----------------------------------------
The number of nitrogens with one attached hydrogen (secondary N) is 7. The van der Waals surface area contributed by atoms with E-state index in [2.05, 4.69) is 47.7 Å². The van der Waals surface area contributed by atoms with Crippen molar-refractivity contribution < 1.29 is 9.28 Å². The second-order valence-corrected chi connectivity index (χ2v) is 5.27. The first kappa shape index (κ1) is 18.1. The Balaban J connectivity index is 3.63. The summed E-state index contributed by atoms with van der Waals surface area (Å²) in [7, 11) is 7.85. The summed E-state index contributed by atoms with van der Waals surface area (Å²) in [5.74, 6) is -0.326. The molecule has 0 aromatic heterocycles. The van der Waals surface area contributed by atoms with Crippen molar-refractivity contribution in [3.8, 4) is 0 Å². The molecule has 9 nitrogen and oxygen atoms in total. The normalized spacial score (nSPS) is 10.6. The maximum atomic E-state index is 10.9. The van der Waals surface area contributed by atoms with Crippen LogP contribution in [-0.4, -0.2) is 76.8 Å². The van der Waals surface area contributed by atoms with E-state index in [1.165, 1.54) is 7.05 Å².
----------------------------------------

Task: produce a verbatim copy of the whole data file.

The number of nitrogens with one attached hydrogen (secondary N) is 7. The van der Waals surface area contributed by atoms with E-state index in [2.05, 4.69) is 47.7 Å². The van der Waals surface area contributed by atoms with Crippen molar-refractivity contribution < 1.29 is 9.28 Å². The second-order valence-corrected chi connectivity index (χ2v) is 5.27. The first kappa shape index (κ1) is 18.1. The Balaban J connectivity index is 3.63. The summed E-state index contributed by atoms with van der Waals surface area (Å²) in [7, 11) is 7.85. The summed E-state index contributed by atoms with van der Waals surface area (Å²) in [5.74, 6) is -0.326. The molecule has 0 aromatic heterocycles. The van der Waals surface area contributed by atoms with Crippen molar-refractivity contribution in [3.8, 4) is 0 Å². The molecule has 9 nitrogen and oxygen atoms in total. The normalized spacial score (nSPS) is 10.6. The maximum atomic E-state index is 10.9. The van der Waals surface area contributed by atoms with Crippen LogP contribution in [-0.4, -0.2) is 76.8 Å². The van der Waals surface area contributed by atoms with E-state index in [1.165, 1.54) is 7.05 Å².